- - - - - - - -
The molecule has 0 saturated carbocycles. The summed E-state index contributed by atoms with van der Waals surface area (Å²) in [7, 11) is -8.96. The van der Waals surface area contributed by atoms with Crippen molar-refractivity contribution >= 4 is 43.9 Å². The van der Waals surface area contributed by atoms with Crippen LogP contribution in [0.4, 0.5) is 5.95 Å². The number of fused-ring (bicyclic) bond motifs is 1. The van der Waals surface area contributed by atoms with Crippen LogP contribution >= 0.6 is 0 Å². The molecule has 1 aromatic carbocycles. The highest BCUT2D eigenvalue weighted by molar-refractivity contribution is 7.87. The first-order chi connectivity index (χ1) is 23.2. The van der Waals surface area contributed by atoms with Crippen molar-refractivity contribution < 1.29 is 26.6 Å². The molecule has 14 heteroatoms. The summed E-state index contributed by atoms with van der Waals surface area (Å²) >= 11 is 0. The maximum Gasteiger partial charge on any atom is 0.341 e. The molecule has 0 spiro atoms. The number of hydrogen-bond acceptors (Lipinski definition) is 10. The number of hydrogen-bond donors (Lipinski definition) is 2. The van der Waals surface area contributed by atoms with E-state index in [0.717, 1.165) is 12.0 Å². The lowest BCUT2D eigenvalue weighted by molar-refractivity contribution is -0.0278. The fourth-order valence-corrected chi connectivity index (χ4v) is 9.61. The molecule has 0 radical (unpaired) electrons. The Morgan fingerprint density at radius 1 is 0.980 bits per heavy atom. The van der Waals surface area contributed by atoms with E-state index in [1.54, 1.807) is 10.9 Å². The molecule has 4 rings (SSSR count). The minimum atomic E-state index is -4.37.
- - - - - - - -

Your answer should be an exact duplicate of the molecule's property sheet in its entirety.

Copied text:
The molecule has 0 saturated carbocycles. The summed E-state index contributed by atoms with van der Waals surface area (Å²) in [7, 11) is -8.96. The van der Waals surface area contributed by atoms with Crippen molar-refractivity contribution >= 4 is 43.9 Å². The van der Waals surface area contributed by atoms with Crippen LogP contribution in [0.4, 0.5) is 5.95 Å². The number of fused-ring (bicyclic) bond motifs is 1. The van der Waals surface area contributed by atoms with Crippen LogP contribution >= 0.6 is 0 Å². The molecule has 1 aromatic carbocycles. The highest BCUT2D eigenvalue weighted by molar-refractivity contribution is 7.87. The first-order chi connectivity index (χ1) is 23.2. The van der Waals surface area contributed by atoms with Crippen molar-refractivity contribution < 1.29 is 26.6 Å². The molecule has 14 heteroatoms. The summed E-state index contributed by atoms with van der Waals surface area (Å²) >= 11 is 0. The maximum Gasteiger partial charge on any atom is 0.341 e. The molecule has 0 spiro atoms. The number of hydrogen-bond acceptors (Lipinski definition) is 10. The number of hydrogen-bond donors (Lipinski definition) is 2. The van der Waals surface area contributed by atoms with E-state index in [0.717, 1.165) is 12.0 Å². The lowest BCUT2D eigenvalue weighted by molar-refractivity contribution is -0.0278. The fourth-order valence-corrected chi connectivity index (χ4v) is 9.61. The molecule has 0 radical (unpaired) electrons. The Morgan fingerprint density at radius 1 is 0.980 bits per heavy atom. The van der Waals surface area contributed by atoms with E-state index in [1.54, 1.807) is 10.9 Å². The molecule has 4 rings (SSSR count). The minimum atomic E-state index is -4.37.